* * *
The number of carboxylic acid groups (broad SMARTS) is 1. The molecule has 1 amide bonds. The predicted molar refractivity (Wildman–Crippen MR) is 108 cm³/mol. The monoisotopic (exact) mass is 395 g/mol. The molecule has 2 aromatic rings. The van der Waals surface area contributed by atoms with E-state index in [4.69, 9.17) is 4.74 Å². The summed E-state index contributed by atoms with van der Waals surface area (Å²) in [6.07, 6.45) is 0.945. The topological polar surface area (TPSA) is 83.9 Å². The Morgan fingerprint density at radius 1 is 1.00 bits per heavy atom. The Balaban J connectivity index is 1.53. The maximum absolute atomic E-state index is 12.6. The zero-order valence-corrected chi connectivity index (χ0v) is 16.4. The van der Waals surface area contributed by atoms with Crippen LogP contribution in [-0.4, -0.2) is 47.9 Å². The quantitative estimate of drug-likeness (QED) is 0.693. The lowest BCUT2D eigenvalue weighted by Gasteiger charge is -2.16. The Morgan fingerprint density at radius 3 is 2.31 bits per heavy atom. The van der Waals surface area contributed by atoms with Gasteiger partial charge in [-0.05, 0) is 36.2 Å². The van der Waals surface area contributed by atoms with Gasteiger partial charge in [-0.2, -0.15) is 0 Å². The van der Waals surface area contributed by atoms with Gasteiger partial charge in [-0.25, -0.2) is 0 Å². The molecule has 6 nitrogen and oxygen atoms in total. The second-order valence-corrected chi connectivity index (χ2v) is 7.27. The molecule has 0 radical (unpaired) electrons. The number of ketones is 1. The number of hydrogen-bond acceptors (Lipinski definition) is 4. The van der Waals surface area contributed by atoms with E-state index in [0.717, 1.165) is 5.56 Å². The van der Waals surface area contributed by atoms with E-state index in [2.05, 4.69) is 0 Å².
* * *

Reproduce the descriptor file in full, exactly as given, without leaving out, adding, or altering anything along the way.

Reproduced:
The number of carboxylic acid groups (broad SMARTS) is 1. The molecule has 1 amide bonds. The predicted molar refractivity (Wildman–Crippen MR) is 108 cm³/mol. The monoisotopic (exact) mass is 395 g/mol. The molecule has 2 aromatic rings. The van der Waals surface area contributed by atoms with E-state index in [4.69, 9.17) is 4.74 Å². The summed E-state index contributed by atoms with van der Waals surface area (Å²) in [6.07, 6.45) is 0.945. The topological polar surface area (TPSA) is 83.9 Å². The Morgan fingerprint density at radius 1 is 1.00 bits per heavy atom. The Balaban J connectivity index is 1.53. The maximum absolute atomic E-state index is 12.6. The zero-order valence-corrected chi connectivity index (χ0v) is 16.4. The van der Waals surface area contributed by atoms with Crippen LogP contribution in [-0.4, -0.2) is 47.9 Å². The quantitative estimate of drug-likeness (QED) is 0.693. The lowest BCUT2D eigenvalue weighted by Gasteiger charge is -2.16. The Morgan fingerprint density at radius 3 is 2.31 bits per heavy atom. The van der Waals surface area contributed by atoms with Gasteiger partial charge in [-0.05, 0) is 36.2 Å². The van der Waals surface area contributed by atoms with Gasteiger partial charge in [-0.2, -0.15) is 0 Å². The van der Waals surface area contributed by atoms with Gasteiger partial charge in [-0.25, -0.2) is 0 Å². The molecule has 6 nitrogen and oxygen atoms in total. The second-order valence-corrected chi connectivity index (χ2v) is 7.27. The molecule has 0 radical (unpaired) electrons. The number of ketones is 1. The number of hydrogen-bond acceptors (Lipinski definition) is 4. The van der Waals surface area contributed by atoms with E-state index in [0.717, 1.165) is 5.56 Å². The van der Waals surface area contributed by atoms with E-state index in [2.05, 4.69) is 0 Å².